Where to start? At the beginning... I was raised in Louisiana where my mother's family is strong in Cajun heritage and traditions. She was born and raised in Opelousas. My grandfather was born and raised in Ville Platte, LA. My cousins have traced our ancestors to the Canadian French that were kicked out of Eastern Canada by the British in the 1700's and the direct line ancestor that traveled from Marcellies, France to make a new life in the New World circa 1785.
My dad was raised in rural Nebraska on a sweet corn farm, the middle of five children. Their ancestry goes back to the German immigrants who traveled here 100 years ago. The family has its orgin in the 12th Century of medieval Germany.
Joing the cultures, I was raised in southern Louisiana enjoying the rich life and traditions of Louisiana heritage which include Roman Catholic mass in celebration of our Lord Jesus Christ, agricultural festivals across the state ("Yam" Sweet Potato, Crawfish, Strawberry, etc), the Mardi Gras season before Ash Wednesday, and the fantastic flavor of the Louisiana cooking of my Mom, Justin Wilson, Paul Prudhomme, Frank Davis, and many, many more. I graduated from high school in 1983 and went off to college that fall.
But some kids are not ready for college right away. I certainly was not. I started out mediocre and repeated one class. Then I transferred to Southeastern Louisiana University where I did better, at first. But I allowed the usual college parties and girlfriend problems to distract me from my studies too much. When they kept raising tution each semester, I realized that working at the gas station for bad grades was not the right way to go through college and it was not worth it.
Determined to return to college someday, I decided to force my head back on straight by enlisting in the U.S. Navy. There was training, salary, college benefits, and most of all the teachings of maturity, responsibility, and dedication to one's goals. I served on active duty for three years stationed at NAS Cecil Field, FL with Air Anti-Submarine Squadron 30 (VS-30). We deployed (that's "sailed" for non-sailors) on the aircraft carrier USS SARATOGA (CV-60). We also had a short cruise on the USS INDEPENDENCE (CV-62) from Virginia, around South America, to San Diego. We stopped at St. Thomas, Rio de Janeiro, and Acapulco.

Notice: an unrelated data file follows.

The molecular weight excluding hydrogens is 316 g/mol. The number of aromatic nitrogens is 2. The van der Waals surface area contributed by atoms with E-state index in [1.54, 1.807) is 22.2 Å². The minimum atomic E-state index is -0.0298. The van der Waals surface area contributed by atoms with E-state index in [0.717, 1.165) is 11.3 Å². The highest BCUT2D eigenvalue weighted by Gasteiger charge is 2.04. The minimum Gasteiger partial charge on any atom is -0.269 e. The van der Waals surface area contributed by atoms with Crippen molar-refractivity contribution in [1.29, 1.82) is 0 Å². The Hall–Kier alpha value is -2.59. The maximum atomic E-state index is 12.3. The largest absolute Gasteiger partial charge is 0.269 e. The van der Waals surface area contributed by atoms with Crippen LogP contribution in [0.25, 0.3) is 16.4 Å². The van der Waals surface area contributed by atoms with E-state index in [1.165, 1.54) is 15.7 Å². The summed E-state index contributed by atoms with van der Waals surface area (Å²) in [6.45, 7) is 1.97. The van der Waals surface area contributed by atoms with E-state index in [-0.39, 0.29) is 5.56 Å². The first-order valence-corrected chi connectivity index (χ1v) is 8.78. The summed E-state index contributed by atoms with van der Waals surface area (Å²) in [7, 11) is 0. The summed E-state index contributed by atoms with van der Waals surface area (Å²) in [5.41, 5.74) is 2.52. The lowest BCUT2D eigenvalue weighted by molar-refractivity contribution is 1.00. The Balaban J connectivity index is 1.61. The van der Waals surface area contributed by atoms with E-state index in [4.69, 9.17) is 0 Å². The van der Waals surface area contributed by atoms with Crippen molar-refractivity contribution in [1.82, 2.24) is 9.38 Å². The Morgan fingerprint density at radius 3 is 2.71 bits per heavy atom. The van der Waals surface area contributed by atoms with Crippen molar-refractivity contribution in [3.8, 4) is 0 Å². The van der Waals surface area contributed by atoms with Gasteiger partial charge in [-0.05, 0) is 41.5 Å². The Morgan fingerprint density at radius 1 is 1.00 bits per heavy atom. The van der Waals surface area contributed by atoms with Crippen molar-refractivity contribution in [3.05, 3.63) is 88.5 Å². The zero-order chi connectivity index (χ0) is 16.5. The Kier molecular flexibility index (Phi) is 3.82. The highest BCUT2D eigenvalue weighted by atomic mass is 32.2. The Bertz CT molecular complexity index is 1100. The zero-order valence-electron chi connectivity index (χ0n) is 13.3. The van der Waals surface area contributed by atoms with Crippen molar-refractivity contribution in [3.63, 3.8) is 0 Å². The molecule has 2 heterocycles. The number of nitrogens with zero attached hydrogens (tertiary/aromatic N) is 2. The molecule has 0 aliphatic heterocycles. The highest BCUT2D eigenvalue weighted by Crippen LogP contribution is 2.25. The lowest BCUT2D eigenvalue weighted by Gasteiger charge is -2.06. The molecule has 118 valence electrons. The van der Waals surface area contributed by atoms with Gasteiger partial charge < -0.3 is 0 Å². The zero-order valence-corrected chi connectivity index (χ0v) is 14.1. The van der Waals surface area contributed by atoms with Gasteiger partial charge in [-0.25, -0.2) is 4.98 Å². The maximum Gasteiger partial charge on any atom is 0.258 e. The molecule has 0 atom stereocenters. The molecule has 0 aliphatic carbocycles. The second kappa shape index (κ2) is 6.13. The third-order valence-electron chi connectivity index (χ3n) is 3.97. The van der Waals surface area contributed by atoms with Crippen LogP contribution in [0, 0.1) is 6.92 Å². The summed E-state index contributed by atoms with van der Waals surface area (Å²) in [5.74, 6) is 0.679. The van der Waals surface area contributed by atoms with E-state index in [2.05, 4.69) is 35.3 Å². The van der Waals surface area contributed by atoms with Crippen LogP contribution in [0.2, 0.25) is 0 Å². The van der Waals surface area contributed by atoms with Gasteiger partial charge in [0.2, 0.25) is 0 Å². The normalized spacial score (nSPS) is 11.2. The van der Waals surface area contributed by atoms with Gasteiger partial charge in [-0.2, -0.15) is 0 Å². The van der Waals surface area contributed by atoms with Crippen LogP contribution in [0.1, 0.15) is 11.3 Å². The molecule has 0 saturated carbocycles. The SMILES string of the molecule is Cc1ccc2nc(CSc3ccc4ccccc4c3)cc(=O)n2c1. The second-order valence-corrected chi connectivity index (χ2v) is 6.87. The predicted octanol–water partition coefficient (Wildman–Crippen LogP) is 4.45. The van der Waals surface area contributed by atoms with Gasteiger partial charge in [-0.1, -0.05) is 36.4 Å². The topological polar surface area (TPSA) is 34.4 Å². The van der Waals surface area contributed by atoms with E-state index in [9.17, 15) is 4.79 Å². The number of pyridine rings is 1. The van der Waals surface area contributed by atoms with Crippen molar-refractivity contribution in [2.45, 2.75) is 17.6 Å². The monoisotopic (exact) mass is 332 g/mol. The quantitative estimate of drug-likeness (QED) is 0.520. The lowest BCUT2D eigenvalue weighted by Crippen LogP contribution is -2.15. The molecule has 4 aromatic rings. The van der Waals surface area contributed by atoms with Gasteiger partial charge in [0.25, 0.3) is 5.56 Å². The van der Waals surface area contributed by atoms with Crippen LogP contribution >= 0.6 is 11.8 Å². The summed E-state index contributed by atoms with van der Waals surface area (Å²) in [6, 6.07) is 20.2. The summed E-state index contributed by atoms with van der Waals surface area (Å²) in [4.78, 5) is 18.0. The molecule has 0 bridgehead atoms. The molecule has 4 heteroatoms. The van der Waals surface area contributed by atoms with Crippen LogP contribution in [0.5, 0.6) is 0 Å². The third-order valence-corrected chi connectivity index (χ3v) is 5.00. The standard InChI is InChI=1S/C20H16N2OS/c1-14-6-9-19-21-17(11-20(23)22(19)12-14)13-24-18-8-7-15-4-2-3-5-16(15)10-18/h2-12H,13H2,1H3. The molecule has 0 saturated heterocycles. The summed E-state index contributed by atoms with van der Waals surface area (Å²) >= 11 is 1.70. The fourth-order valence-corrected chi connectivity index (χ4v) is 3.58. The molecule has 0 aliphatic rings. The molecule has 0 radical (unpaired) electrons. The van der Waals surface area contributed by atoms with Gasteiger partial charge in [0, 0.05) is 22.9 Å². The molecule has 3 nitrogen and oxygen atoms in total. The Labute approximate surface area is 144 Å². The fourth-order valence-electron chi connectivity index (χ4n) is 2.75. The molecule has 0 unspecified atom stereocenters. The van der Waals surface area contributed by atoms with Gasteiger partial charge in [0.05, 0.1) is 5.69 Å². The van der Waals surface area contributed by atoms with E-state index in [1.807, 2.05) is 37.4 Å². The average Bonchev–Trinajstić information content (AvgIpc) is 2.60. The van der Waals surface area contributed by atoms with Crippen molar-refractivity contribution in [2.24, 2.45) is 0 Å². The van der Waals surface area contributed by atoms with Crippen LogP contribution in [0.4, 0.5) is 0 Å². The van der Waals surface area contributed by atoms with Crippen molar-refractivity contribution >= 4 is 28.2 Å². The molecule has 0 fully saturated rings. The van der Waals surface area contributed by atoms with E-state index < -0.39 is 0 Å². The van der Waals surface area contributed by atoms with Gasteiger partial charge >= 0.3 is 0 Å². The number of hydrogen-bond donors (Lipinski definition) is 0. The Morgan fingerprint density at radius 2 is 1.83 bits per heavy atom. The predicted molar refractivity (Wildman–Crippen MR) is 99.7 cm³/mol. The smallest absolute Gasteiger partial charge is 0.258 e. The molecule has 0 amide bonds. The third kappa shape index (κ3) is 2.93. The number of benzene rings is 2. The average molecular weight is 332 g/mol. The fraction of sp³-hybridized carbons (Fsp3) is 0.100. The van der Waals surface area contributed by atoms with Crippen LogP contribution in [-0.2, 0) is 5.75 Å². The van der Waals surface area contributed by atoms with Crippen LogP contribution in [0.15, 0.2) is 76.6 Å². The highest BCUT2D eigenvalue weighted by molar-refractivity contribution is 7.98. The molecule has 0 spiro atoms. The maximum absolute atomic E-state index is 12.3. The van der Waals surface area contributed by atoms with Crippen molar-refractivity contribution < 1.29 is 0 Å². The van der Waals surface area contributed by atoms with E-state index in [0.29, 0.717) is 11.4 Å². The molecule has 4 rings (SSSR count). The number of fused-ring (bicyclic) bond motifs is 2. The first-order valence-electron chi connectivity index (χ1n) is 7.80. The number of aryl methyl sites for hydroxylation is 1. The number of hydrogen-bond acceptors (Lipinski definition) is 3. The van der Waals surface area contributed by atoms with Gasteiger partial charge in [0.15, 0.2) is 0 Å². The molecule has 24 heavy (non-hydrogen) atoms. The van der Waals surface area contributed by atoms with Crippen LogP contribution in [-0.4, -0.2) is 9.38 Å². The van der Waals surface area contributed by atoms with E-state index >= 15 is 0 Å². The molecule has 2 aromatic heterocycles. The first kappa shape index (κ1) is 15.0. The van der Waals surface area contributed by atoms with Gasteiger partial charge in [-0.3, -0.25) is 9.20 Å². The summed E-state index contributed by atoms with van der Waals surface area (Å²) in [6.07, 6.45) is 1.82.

By the time I left Jacksonville I had decided to attend college in Pensacola, FL and work toward my Bachelor's degree at the University of West Florida (UWF). I worked several minimum-wage jobs to support my living expenses until I was hired by the Department of the Navy's Naval Computer Telecommunications Station (NCTS) into the cooperative education program at UWF. I worked at NCTS New Orleans and NCTS Pensacola alternating work semesters and school semesters. My favorite restaurant in Pensacola is Jerry's Cajun Café where I can get real Louisiana-style food and atmosphere that makes me feel right at home!
With professional experience under my belt (and more importantly on my resume;), I was accepted into a professional position after graduation working with Oracle Software RDBMS, Oracle Forms 4.5, PL/SQL, and Oracle servers, data conversion, and Oracle database administration.
Now speaking political again, I didn't need the almighty federal government to give me a federal grant or a loan. As stated, I worked my way through college. I didn't have rich parents or a scholarship to put me through school. I spent three years on active duty in the Navy and paid $1,200 of my first years income to sign-up in the Montgomery G.I. Bill program which paid me benefits for tutition during the months I was actually enrolled in college. That's a three-year period of my life invested in my nation to earn education benefits. It also delayed my graduation that I required of myself because I screwed up the first time. Most of my classmates were considerably younger than me.
I continued to serve in the U.S. Navy Reserve for seven more years on one weekend a month and two weeks in the summer while I was in college and after graduation. So if you realize that I worked three weekends a month at minimum wage and the fourth weekend at Navy Reserve drill, then you might wonder when I had a weekend to myself. For almost two years, I didn't. While most of my classmates partied on the weekends, I worked night shift on three weekends a month and went to school during the week. I paid my rent, car insurance, gas, food, and utilities out of my income and scraped by during the semester start month when tutition and books needed to be paid also.
So after reading my college sob story, you might realize that if I could do it, then why can't other people do what I did also? I'm not better than other people or special because of what I accomplished. But apparently I am more determined than most who would rather stick their hand out to the almighty federal government and get a check than work for their own subsistence like I did. I am proud of what I did. I think that people who get a handout have no pride and appreciation for the college experience.